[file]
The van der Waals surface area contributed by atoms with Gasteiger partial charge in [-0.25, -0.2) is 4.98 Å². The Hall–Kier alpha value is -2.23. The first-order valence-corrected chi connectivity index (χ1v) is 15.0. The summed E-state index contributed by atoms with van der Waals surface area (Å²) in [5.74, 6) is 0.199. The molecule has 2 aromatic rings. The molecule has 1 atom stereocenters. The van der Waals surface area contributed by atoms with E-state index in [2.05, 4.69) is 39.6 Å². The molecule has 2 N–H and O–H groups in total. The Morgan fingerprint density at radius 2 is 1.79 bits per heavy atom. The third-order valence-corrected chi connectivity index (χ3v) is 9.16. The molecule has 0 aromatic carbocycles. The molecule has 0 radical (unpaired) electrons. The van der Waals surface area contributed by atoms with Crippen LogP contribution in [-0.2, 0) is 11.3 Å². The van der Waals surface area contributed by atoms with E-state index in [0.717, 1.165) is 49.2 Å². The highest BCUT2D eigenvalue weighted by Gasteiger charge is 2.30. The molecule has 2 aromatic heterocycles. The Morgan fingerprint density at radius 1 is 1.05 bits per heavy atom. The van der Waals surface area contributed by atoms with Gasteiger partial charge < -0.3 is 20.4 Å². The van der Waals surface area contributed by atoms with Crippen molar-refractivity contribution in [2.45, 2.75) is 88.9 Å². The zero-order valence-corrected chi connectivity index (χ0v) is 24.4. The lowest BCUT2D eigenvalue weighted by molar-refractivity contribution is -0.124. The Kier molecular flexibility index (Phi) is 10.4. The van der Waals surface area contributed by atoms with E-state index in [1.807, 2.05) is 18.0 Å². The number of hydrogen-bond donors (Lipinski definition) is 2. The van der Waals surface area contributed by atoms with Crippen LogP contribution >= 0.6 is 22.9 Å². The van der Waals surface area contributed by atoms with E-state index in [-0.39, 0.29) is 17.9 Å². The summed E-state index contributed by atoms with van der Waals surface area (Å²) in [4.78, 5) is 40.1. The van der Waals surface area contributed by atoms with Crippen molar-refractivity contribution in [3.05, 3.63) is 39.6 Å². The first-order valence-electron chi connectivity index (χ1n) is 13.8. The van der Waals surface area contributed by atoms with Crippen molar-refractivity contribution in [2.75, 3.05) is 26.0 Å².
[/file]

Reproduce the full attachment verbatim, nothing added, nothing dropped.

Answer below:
The van der Waals surface area contributed by atoms with Gasteiger partial charge in [-0.25, -0.2) is 4.98 Å². The Hall–Kier alpha value is -2.23. The first-order valence-corrected chi connectivity index (χ1v) is 15.0. The summed E-state index contributed by atoms with van der Waals surface area (Å²) in [5.74, 6) is 0.199. The molecule has 2 aromatic rings. The molecule has 1 atom stereocenters. The van der Waals surface area contributed by atoms with E-state index in [2.05, 4.69) is 39.6 Å². The molecule has 2 N–H and O–H groups in total. The Morgan fingerprint density at radius 2 is 1.79 bits per heavy atom. The third-order valence-corrected chi connectivity index (χ3v) is 9.16. The molecule has 0 aromatic carbocycles. The molecule has 0 radical (unpaired) electrons. The van der Waals surface area contributed by atoms with Crippen LogP contribution in [-0.2, 0) is 11.3 Å². The van der Waals surface area contributed by atoms with E-state index in [0.717, 1.165) is 49.2 Å². The highest BCUT2D eigenvalue weighted by Gasteiger charge is 2.30. The molecule has 2 aromatic heterocycles. The Morgan fingerprint density at radius 1 is 1.05 bits per heavy atom. The van der Waals surface area contributed by atoms with Gasteiger partial charge < -0.3 is 20.4 Å². The van der Waals surface area contributed by atoms with Crippen molar-refractivity contribution in [2.45, 2.75) is 88.9 Å². The zero-order valence-corrected chi connectivity index (χ0v) is 24.4. The lowest BCUT2D eigenvalue weighted by molar-refractivity contribution is -0.124. The Kier molecular flexibility index (Phi) is 10.4. The van der Waals surface area contributed by atoms with E-state index in [1.807, 2.05) is 18.0 Å². The number of hydrogen-bond donors (Lipinski definition) is 2. The van der Waals surface area contributed by atoms with Crippen LogP contribution >= 0.6 is 22.9 Å². The van der Waals surface area contributed by atoms with E-state index in [-0.39, 0.29) is 17.9 Å². The summed E-state index contributed by atoms with van der Waals surface area (Å²) in [4.78, 5) is 40.1. The van der Waals surface area contributed by atoms with Crippen molar-refractivity contribution in [3.05, 3.63) is 39.6 Å². The first-order valence-electron chi connectivity index (χ1n) is 13.8. The van der Waals surface area contributed by atoms with Crippen molar-refractivity contribution in [2.75, 3.05) is 26.0 Å².